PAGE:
Each performance is a stage reading, meaning that actors typically carry scripts with them as they move about the stage. Whether actors use props or wear costumes is each director’s call.
Carolyne Salt, president of the Acrosstown Repertory Theatre, said she was impressed with the caliber of plays submitted this year. She doesn’t have a favorite.
“These plays are like children, and each is unique and a miracle of creation,” she said. “I will say that each has moments of hilarity and moments of real pathos.”
Reagle said that the six plays were chosen from 10 finalists by a committee that included herself, Salt and board member Jessica Arnold.
“We based our choices on which ones we really appreciated and what an audience would like,” she said. “There’s no theme at all. The only criteria was that you must be a local playwright for your work to be considered.”
However, Reagle said all the plays do have one thing in common.
“They’re all very strong and entertaining,” she said. “And all of them are fun.”
Salt said the Gainesville Homegrown Local Playwrights’ Showcase serves a variety of purposes.
“For audiences, it’s the opportunity to see staged readings of local authors’ plays first, before they hit the big time,” she said. “For local playwrights, it’s the chance to see how their play works with real actors and real audiences so that they can perfect their craft. For directors and actors, it’s the possibility to work with a play and characters that have never before lived and breathed, and to be involved in a show that doesn’t have a huge time commitment or memorization.
“A big part of our mission is to develop local talent, and this develops our local playwrights, directors and actors, while entertaining our audiences in the process.”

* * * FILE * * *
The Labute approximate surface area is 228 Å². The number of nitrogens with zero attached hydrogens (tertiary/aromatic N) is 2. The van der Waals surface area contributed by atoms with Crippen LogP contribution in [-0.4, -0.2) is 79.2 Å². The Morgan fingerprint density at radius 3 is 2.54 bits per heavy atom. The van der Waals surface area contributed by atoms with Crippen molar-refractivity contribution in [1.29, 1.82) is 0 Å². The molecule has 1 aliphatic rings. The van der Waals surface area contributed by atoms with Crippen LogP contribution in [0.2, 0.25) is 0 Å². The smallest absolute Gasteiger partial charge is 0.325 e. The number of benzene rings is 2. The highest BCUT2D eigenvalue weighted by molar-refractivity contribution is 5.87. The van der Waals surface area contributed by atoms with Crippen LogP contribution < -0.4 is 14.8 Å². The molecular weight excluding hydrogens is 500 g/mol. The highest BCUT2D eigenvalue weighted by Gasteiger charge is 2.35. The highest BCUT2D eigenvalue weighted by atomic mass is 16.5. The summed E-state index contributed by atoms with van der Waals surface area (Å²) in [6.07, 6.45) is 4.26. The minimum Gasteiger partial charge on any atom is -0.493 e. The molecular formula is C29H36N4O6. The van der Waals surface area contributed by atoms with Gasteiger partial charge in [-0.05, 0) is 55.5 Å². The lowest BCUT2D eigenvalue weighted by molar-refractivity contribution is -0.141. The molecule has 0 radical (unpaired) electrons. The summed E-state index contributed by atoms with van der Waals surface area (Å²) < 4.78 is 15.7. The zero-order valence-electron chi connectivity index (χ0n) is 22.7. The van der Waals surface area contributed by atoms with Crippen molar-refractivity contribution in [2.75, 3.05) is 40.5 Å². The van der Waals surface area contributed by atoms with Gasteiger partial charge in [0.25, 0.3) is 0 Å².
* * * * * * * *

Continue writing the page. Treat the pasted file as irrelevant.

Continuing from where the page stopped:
A $15 all-access pass provides admission to all Gainesville Homegrown Local Playwrights’ Showcase performances (plus a laminated keepsake ticket). Tickets for individual events are $5 each. There is no assigned seating. Patrons are requested to arrive 30 minutes before showtime to secure the best seats.
Salt added that she is appreciative of the dozens of people who work tirelessly to make the Local Playwrights’ Showcase happen. They include Arnold and Reagle (“They’ve really done most of the heavy lifting here.”) as well as Bobbit, the facilities manager, stage manager Jasper Suskin, tech operator Mandy Fugate, as well as the directors, actors and volunteer crew.
Meanwhile, Acrosstown Repertory Theatre’s youthtroupe, known as ARTy, will perform Herschel & the Hanukkah Goblins by Eric Kimmel and The Baker’s Dozen, A Saint Nicholas Tale by Aaron Shepard just before the holidays.
“What’s particularly cool about our holiday production is that kids of all ages come together to present renditions of beloved children’s books,” Salt said.
The ARTy shows will take place on Saturday, Dec. 17, at 7 p.m. and the Sunday, Dec. 18, at 2 p.m.
Meanwhile, the Acrosstown is already rehearsing for its next mainstage show, Samuel Beckett’s Waiting for Godot. Directed by Jessica Arnold, the play runs Jan. 20-Feb. 4.